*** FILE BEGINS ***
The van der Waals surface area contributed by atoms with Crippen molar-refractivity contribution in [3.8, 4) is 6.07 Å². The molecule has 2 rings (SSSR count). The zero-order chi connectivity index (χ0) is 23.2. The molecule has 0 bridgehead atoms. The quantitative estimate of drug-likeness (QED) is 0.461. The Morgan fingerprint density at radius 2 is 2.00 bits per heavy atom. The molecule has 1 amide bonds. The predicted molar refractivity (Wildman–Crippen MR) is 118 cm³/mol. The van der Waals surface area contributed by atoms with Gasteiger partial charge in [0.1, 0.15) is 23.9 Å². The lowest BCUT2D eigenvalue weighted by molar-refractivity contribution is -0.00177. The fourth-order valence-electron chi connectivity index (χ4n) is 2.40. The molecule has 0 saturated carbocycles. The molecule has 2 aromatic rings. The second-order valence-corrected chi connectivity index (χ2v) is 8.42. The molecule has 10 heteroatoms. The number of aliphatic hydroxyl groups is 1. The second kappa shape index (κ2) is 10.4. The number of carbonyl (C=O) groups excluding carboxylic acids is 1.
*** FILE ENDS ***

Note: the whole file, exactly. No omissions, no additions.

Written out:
The van der Waals surface area contributed by atoms with Crippen molar-refractivity contribution in [3.8, 4) is 6.07 Å². The molecule has 2 rings (SSSR count). The zero-order chi connectivity index (χ0) is 23.2. The molecule has 0 bridgehead atoms. The quantitative estimate of drug-likeness (QED) is 0.461. The Morgan fingerprint density at radius 2 is 2.00 bits per heavy atom. The molecule has 1 amide bonds. The predicted molar refractivity (Wildman–Crippen MR) is 118 cm³/mol. The van der Waals surface area contributed by atoms with Gasteiger partial charge in [0.1, 0.15) is 23.9 Å². The lowest BCUT2D eigenvalue weighted by molar-refractivity contribution is -0.00177. The fourth-order valence-electron chi connectivity index (χ4n) is 2.40. The molecule has 0 saturated carbocycles. The molecule has 2 aromatic rings. The second-order valence-corrected chi connectivity index (χ2v) is 8.42. The molecule has 10 heteroatoms. The number of aliphatic hydroxyl groups is 1. The second kappa shape index (κ2) is 10.4. The number of carbonyl (C=O) groups excluding carboxylic acids is 1.